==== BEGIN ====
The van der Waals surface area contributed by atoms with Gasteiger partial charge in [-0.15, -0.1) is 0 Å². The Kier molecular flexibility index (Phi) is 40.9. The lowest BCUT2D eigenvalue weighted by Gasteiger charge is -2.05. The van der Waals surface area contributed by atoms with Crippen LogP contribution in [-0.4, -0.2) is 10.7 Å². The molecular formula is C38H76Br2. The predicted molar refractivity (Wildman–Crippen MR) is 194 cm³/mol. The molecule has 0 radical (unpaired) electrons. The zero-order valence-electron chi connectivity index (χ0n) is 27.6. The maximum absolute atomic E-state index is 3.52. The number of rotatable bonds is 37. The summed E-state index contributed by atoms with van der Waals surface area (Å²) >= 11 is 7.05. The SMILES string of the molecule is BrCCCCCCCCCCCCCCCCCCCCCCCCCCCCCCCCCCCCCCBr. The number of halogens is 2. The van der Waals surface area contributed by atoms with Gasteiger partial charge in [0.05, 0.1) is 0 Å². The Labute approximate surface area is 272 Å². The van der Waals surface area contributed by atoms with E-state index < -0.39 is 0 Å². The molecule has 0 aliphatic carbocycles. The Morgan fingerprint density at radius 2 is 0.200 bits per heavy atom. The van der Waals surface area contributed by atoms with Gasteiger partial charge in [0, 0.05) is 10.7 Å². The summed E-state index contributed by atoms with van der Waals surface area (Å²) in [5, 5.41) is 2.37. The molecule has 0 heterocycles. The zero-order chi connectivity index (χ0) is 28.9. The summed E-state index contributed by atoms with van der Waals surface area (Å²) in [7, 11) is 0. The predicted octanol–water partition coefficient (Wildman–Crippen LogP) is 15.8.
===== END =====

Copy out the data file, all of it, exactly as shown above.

The van der Waals surface area contributed by atoms with Gasteiger partial charge in [-0.15, -0.1) is 0 Å². The Kier molecular flexibility index (Phi) is 40.9. The lowest BCUT2D eigenvalue weighted by Gasteiger charge is -2.05. The van der Waals surface area contributed by atoms with Crippen LogP contribution in [-0.4, -0.2) is 10.7 Å². The molecular formula is C38H76Br2. The predicted molar refractivity (Wildman–Crippen MR) is 194 cm³/mol. The molecule has 0 radical (unpaired) electrons. The zero-order valence-electron chi connectivity index (χ0n) is 27.6. The maximum absolute atomic E-state index is 3.52. The number of rotatable bonds is 37. The summed E-state index contributed by atoms with van der Waals surface area (Å²) >= 11 is 7.05. The SMILES string of the molecule is BrCCCCCCCCCCCCCCCCCCCCCCCCCCCCCCCCCCCCCCBr. The number of halogens is 2. The van der Waals surface area contributed by atoms with Gasteiger partial charge in [0.05, 0.1) is 0 Å². The Labute approximate surface area is 272 Å². The van der Waals surface area contributed by atoms with E-state index < -0.39 is 0 Å². The molecule has 0 aliphatic carbocycles. The Morgan fingerprint density at radius 2 is 0.200 bits per heavy atom. The van der Waals surface area contributed by atoms with Gasteiger partial charge in [0, 0.05) is 10.7 Å². The summed E-state index contributed by atoms with van der Waals surface area (Å²) in [5, 5.41) is 2.37. The molecule has 0 heterocycles. The zero-order chi connectivity index (χ0) is 28.9. The summed E-state index contributed by atoms with van der Waals surface area (Å²) in [7, 11) is 0. The predicted octanol–water partition coefficient (Wildman–Crippen LogP) is 15.8.